The most common cause of vehicle crashes (such as rear-end collisions) is driver error, according to the National Highway Traffic Safety Administration (NHTSA). Driver error accounts for about 94 percent of all traffic accidents.
If you were hurt in a rear-end collision, fault depends on who acted negligently. For instance, if you were rear-ended by someone who was tailgating, they could be at fault. However, if you rear-end someone because they braked suddenly, you could pursue them for compensation.
What Constitutes Driver Error in a Rear-End Accident?
Per the NHTSA, inattentive driving is a top contributor to rear-end collisions, accounting for 41 percent of all accidents caused by driver error.
Other forms of negligent or inattentive driving that may have led to your rear-end accident include:
- Drowsy driving
- Poor judgment
- Improper turns
- Disobeying traffic signals
In addition to human error, poor weather conditions, inadequately maintained roadways, and vehicular malfunction can contribute to collisions.
Find a Personal Injury Lawyer,
Near Me (855) 529-0269
What Happens After a Rear-End Collision in Florida?
The aftermath of an accident can get confusing because of Florida’s no-fault laws. For instance:
- Florida is a no-fault state, per Florida Statutes 627.7407. You would first file a claim with your own insurance provider. Then, you would turn to the other driver’s liability policy.
- Florida also operates on a pure comparative negligence system, as explained by Florida Statutes 768.81. You are not barred from seeking damages even if you partially caused the crash. However, your role in the accident will affect the amount of money you can seek.
Even with these laws in place, you could experience trouble recovering damages. The insurer might deny your claim. Your losses might exceed your policy limits. In these cases, a Florida rear-end collisions lawyer can manage your case.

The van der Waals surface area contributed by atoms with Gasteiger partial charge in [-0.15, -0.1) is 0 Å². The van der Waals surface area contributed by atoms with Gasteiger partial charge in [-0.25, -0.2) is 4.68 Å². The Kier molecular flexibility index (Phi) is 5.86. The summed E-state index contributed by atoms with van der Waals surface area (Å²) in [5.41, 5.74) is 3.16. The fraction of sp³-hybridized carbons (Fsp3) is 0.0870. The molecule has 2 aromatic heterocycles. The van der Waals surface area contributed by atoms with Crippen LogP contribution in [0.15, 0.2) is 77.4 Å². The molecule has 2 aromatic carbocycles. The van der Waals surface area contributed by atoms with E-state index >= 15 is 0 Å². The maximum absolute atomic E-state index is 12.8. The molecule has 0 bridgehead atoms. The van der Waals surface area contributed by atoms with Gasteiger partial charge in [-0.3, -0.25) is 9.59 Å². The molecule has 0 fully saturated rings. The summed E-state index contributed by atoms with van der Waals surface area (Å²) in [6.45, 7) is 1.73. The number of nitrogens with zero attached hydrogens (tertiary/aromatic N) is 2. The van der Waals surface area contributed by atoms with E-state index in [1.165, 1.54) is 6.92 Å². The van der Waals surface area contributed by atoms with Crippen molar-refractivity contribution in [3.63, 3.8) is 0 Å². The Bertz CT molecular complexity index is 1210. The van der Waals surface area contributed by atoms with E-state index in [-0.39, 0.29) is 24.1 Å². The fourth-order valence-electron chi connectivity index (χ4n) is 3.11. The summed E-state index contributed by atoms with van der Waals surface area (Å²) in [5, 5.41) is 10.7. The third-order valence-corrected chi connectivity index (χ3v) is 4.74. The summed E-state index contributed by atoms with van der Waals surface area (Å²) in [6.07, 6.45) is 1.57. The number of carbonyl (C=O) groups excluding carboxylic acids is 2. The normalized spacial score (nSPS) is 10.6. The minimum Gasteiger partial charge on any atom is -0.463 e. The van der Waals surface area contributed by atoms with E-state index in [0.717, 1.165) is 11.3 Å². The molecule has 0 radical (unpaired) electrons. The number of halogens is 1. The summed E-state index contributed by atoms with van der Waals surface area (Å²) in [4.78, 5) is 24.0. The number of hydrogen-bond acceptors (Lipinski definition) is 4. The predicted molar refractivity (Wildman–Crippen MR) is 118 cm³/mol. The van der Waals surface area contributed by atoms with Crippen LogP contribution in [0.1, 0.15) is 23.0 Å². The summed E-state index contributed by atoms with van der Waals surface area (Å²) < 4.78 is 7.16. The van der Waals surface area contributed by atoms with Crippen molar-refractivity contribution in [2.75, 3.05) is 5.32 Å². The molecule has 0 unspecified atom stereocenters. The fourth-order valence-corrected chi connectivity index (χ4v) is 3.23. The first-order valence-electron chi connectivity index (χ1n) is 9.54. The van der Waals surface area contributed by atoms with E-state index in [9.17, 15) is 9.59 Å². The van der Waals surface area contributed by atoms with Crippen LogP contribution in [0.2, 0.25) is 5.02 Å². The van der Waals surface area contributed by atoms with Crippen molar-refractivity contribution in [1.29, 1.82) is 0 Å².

How do We Prove Fault in Rear-End Accidents?
Everyone assumes that the rear driver is always responsible for rear-end collisions. This is not always the case. To evaluate the cause of your accident:
We Can Review the Police Report
This document may include:
- Whether the other driver was arrested
- Whether anyone was injured or passed away
- The points of impact on each vehicle
- The names of the parties involved
- The necessary contact and insurance information
The officer might also include information regarding who caused the accident. This firsthand account will provide us with invaluable details about your rear-end collision’s cause.
Traffic Camera Footage
You might not be able to access traffic camera footage without a lawyer’s help. These recordings can give indisputable details about the nature and cause of your accident.
Your Car’s Black Box Data
Many modern cars are outfitted with “black boxes,” which record impacts, speed, and other details. We can use this information to answer some questions about your case.
Click to contact Chalik & Chalik's personal injury lawyers today
Who Can Be at Fault in a Rear-End Collision?
According to the NHTSA’s findings, another motorist is likely responsible for your accident. However, at-fault parties can also include:
If someone’s brakes failed because of a faulty vehicular component, you could file a product liability claim against this entity.
If a mechanic performed shoddy work on your vehicle, causing you to hit someone or be hit, you could file a claim either against them or their employer.
A Government Entity
Florida’s roadways are overseen by government agencies. If poor roadway design or maintenance caused your accident, you could hold them accountable.
If your damages exceed your personal injury protection (PIP) coverage, we can look to the other party’s insurer for compensation. If they do not have adequate coverage, we may be able to file your case in Florida civil court.
For a free legal consultation call (855) 529-0269
How Long do You Have to Sue Following a Rear-End Collision?
You generally have four years to file an injury lawsuit against a negligent party, per Florida Statutes § 95.11(3)(a). However, if you are suing a government agency, you could be given less time to act.
You want to consider your actions promptly after suffering losses in a rear-end collision. The courts will not hear your case if you file it outside of the appropriate time frame. This could prevent you from holding another party accountable for your expenses.
Are There Any Exceptions to Florida’s Filing Deadline?
- The other driver concealed their true identity.
- The other driver left the state.
- Other situations
These exceptions may or may not apply to you, depending on your case’s circumstances.
Call Chalik & Chalik Injury Lawyers
Interested in learning more about the most common causes of rear-end accidents? We can help you understand your legal options. Our team will build a compelling case to seek damages.
Connect with Chalik & Chalik Injury Lawyers at (855) 529-0269. The case review is free and there is no obligation.
Call or text Chalik & Chalik (855) 529-0269